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Old 07-30-2012, 09:12 AM
 
252 posts, read 552,781 times
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I would echo anyone recommending S. Minneapolis (Lake Harriet area). Also, in that price range, a few places in Edina might be a possibility. Consider Hopkins and M'tonka - more suburbish, but still quite connected to Downtown. St. Louis Park may be a slightly more affordable option - that's Al Franken's home-town for what it's worth.
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Old 07-30-2012, 11:15 AM
 
Location: Minneapolis (St. Louis Park)
5,991 posts, read 9,221,940 times
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Quote:
Originally Posted by nrogers1122 View Post
I would echo anyone recommending S. Minneapolis (Lake Harriet area). Also, in that price range, a few places in Edina might be a possibility. Consider Hopkins and M'tonka - more suburbish, but still quite connected to Downtown. St. Louis Park may be a slightly more affordable option - that's Al Franken's home-town for what it's worth.
And the Cohen Bros. (Produced Fargo, The Big Lebowski, No Country for Old Men, etc.).
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Old 07-30-2012, 11:48 AM
 
391 posts, read 605,953 times
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Quote:
Originally Posted by Min-Chi-Cbus View Post
And the Cohen Bros. (Produced Fargo, The Big Lebowski, No Country for Old Men, etc.).
The Coen Bros. film "A Serious Man" was set in late 60's St. Louis Park, even though I think Bloomington stood in for it in the film, along with a lot of other locations throughout the metro.
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Old 07-30-2012, 02:35 PM
 
4,176 posts, read 4,364,193 times
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Quote:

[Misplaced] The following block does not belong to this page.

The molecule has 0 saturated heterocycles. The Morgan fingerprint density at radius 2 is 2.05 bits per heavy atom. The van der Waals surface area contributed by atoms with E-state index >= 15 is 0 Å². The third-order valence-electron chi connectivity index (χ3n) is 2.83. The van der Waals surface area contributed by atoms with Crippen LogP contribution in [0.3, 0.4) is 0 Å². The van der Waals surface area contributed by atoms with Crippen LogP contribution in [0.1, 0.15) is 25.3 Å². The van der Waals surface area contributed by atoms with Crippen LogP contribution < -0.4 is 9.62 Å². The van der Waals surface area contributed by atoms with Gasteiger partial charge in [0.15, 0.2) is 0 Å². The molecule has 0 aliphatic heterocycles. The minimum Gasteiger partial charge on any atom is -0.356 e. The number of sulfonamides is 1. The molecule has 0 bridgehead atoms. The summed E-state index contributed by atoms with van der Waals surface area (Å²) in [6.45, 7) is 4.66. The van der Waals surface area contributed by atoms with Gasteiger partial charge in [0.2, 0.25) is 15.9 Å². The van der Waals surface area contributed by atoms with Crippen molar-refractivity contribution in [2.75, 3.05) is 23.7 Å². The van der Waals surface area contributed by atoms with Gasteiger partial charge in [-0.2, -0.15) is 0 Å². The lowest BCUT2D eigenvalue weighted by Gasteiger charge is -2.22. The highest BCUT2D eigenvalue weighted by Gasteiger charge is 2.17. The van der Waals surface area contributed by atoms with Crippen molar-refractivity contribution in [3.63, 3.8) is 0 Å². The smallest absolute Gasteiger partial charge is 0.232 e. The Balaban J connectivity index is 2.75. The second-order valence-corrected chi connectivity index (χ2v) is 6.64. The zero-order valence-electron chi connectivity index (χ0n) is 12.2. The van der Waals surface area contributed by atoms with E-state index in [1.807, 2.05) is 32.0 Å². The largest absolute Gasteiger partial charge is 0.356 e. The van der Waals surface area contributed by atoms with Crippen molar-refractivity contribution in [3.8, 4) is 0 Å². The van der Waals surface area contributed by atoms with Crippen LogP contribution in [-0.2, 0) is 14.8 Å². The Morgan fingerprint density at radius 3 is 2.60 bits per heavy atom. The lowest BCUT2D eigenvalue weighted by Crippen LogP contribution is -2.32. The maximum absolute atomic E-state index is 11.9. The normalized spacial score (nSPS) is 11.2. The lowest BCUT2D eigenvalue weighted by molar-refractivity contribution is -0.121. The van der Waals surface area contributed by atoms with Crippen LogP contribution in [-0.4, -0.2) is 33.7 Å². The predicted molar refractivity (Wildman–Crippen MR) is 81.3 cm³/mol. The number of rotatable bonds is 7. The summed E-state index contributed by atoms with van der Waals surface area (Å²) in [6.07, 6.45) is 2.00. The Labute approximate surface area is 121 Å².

Originally Posted by StanleyVegas View Post
The Coen Bros. film "A Serious Man" was set in late 60's St. Louis Park, even though I think Bloomington stood in for it in the film, along with a lot of other locations throughout the metro.
Not meaning to hijack the thread, but I felt that A Serious Man is by far their most insular film. I definitely appreciated it for its Coenesque style and qualities, and maybe it's like their other films that you need to watch multiple times to truly understand. But since I didn't grow up a Jew in suburban Minneapolis in the 60s, it really didn't speak to me at all. I thought the best part was the kinky neighbor
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Old 07-30-2012, 09:31 PM
 
Location: Minneapolis (St. Louis Park)
5,991 posts, read 9,221,940 times
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Quote:
Originally Posted by Globe199 View Post
Not meaning to hijack the thread, but I felt that A Serious Man is by far their most insular film. I definitely appreciated it for its Coenesque style and qualities, and maybe it's like their other films that you need to watch multiple times to truly understand. But since I didn't grow up a Jew in suburban Minneapolis in the 60s, it really didn't speak to me at all. I thought the best part was the kinky neighbor
I heard it utterly sucked.
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Old 09-11-2014, 03:15 PM
 
2 posts, read 3,919 times